Thursday, April 19, 2012

Student Loan Blues

"Though college, I felt, was a sure thing,
As of now, unless gold I'm unearthing,
To pay off my loan,
I'll have to postpone
My homebuying, wedding and birthing."

An entire generation is blocked from building a life while in the thrall of its towering college debts, writes Sue Shellenbarger in The Wall Street Journal. Student loans, which reached $1 trillion last year according to the Consumer Financial Protection Bureau, may ofter eat up half of a young graduate's income, particularly if they have had to settle for a lower-paying job than they expected. Like the killer who won't die in a horror film, student loans can not only prevent one's qualifying for a home mortgage or car loan, but cannot be extinguished in a bankruptcy.

What can young people do to avoid such an unhappy fate? There are no panaceas, but some sensible suggestions would include:

  • Approaching college with the goal of building valuable, employable skills by which to enable one to pay the loans down faster; 
  • Taking price into account while shopping for schools, with a willingness to consider the lowest priced option;
  • Accepting federal or state loans (preferably subsidized) before private ones.


  1. Speaking narrowly of the young lady profiled, and shying away from stuff she can no longer change (like overpaying for a "business management" degree from a no-name school, which is only notable for a shooting 42 years ago), I offer the following advice:

    1) Lose the tattoo, or at least wear long sleeves. You have to sell yourself to get that better job...what are you thinking?

    2) MOVE! You have no kids and you're not a homeowner. You are mobile. Move to Texas, North Dakota, or North Carolina. Why are you in Beaufort? You are young and should be EXPECTED to follow the work.

  2. I followed all of the above advice and I am in tip-top shape! Scholarships are also a huge bonus. Plus good grades. While schools have to fulfill all of a students "need" as reflected by FAFSA, what they don't tell you is that it is up to the school to decide what ratio of that fulfillment is grants versus loans. I kept my grades up and had all my "need" met through grants. Friends that were less focused on there academics and more focused on the frat house down the road ended up with loans rather than the grants (which don't have to be repaid).

    Now, I even plan to pay off my loans in 3.5 years rather than the allowed 10. I can do so by budgeting smartly and living within my means. No iPad for me until the loans are gone!

    Oh, and I did all this even by going to a college that costs more than $50,000 for tuition, room and board, as an aside.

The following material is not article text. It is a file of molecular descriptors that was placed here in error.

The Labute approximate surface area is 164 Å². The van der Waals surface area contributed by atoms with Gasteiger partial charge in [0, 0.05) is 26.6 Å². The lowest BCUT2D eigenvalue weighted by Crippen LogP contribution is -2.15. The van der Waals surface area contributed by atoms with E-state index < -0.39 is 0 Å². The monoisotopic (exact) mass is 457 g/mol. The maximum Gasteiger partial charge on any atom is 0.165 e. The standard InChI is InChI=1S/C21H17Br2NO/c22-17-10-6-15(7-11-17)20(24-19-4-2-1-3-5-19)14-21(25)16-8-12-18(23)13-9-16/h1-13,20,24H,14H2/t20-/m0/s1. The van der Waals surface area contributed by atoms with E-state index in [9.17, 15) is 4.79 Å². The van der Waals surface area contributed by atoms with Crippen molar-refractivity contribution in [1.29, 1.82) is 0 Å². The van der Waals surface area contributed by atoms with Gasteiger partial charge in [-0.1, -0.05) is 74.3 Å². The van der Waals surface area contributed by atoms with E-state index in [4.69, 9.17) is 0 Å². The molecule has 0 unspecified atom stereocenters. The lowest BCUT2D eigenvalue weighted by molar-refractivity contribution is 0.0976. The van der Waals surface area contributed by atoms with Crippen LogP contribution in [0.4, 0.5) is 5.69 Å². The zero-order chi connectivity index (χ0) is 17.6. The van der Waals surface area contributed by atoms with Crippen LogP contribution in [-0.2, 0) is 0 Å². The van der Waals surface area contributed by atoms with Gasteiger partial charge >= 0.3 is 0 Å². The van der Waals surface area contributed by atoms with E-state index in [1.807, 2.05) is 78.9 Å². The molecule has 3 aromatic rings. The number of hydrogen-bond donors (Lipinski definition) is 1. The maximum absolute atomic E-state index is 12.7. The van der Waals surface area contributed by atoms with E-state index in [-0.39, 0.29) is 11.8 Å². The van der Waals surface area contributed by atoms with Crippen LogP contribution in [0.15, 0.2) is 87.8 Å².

3. Very sound micro policies all.
    On a macro level, I think it's time for some form of credit underwriting in student loans, so that lenders take the program of study (and perhaps grades?) into account when making a lending decision.

  4. Don't Get Mad, Get Even (Secrets from the HR Department)

    Face it: Millennials are being screwed big time by the epic and collosal failures on the part of the boomer generation. i recommend the following:

    1) first and foremost, change your values away from the outdated models of the boomer generation of the perfect job, house, clothes, car, and other such materialistic nonsense.
    2) in the new paradigm, millenials will need 3 types of freedom: (a) work independence, or the ability not to identify oneself with what one does for a living (forget careers and job *opportunities*, there's no such thing. remember, in the new paradigm in the world of work, you are always expendable; (b) financial independence, which is easily gained by living a life based on simplicity, frugality, relationships, and localness; and (c) personal independence, or the ability to not fall for the materialistic, greedy, and self-centered lifestyle practiced by generations before them.
    3) regarding education: go to a community college, and then transfer to a state school (your degree will come from the state school)
    4) unless you're going to an ivy league school, skip the pricey private schools; all employers want is an undergrad degree and a pricey private university won't matter to the hiring manager
    5) begin the practice of ongoing personal development early in your life, by educating yourself about healthy eating,diet, and exercise, immersing yourself in financial literacy, and creating a mental diet alternative to mainstream media (i.e., read blogs, internet publications, to educate yourself on business, politics, the economy, technology, and society - all areas which affect the quality of your life).
    6) and finally: tune possibility. turn unprecedented freedom. drop out...of a society that has failed you. the person standing across from you is you in ten years asking what you are doing right now to take care of them. you can either spend your future and the quality of your life or you can invest in it. the choice is yours.


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